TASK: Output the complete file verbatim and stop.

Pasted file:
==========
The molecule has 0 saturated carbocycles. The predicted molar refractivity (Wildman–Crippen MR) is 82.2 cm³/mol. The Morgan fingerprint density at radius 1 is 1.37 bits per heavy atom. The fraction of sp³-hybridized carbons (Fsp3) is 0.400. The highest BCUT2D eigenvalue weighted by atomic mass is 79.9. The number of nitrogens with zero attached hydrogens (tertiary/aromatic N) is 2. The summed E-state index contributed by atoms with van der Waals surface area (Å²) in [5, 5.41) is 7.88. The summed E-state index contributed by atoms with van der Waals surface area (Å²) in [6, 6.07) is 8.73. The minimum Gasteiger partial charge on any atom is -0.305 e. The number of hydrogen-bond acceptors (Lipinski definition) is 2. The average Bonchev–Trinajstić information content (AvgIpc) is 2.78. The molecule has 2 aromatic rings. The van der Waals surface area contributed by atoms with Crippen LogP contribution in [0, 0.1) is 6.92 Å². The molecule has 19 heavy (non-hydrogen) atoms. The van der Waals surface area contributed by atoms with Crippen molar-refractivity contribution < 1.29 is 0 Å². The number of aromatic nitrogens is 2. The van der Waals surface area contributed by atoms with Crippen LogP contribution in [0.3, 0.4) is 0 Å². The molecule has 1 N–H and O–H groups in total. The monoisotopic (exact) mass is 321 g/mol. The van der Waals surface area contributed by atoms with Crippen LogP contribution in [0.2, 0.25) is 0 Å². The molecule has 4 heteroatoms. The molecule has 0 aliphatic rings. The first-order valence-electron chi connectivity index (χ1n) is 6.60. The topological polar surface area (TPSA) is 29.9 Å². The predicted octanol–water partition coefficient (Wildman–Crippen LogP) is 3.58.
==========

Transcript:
The molecule has 0 saturated carbocycles. The predicted molar refractivity (Wildman–Crippen MR) is 82.2 cm³/mol. The Morgan fingerprint density at radius 1 is 1.37 bits per heavy atom. The fraction of sp³-hybridized carbons (Fsp3) is 0.400. The highest BCUT2D eigenvalue weighted by atomic mass is 79.9. The number of nitrogens with zero attached hydrogens (tertiary/aromatic N) is 2. The summed E-state index contributed by atoms with van der Waals surface area (Å²) in [5, 5.41) is 7.88. The summed E-state index contributed by atoms with van der Waals surface area (Å²) in [6, 6.07) is 8.73. The minimum Gasteiger partial charge on any atom is -0.305 e. The number of hydrogen-bond acceptors (Lipinski definition) is 2. The average Bonchev–Trinajstić information content (AvgIpc) is 2.78. The molecule has 2 aromatic rings. The van der Waals surface area contributed by atoms with Crippen LogP contribution in [0, 0.1) is 6.92 Å². The molecule has 19 heavy (non-hydrogen) atoms. The van der Waals surface area contributed by atoms with Crippen molar-refractivity contribution < 1.29 is 0 Å². The number of aromatic nitrogens is 2. The van der Waals surface area contributed by atoms with Crippen LogP contribution in [0.3, 0.4) is 0 Å². The molecule has 1 N–H and O–H groups in total. The monoisotopic (exact) mass is 321 g/mol. The van der Waals surface area contributed by atoms with Crippen LogP contribution in [0.2, 0.25) is 0 Å². The molecule has 4 heteroatoms. The molecule has 0 aliphatic rings. The first-order valence-electron chi connectivity index (χ1n) is 6.60. The topological polar surface area (TPSA) is 29.9 Å². The predicted octanol–water partition coefficient (Wildman–Crippen LogP) is 3.58.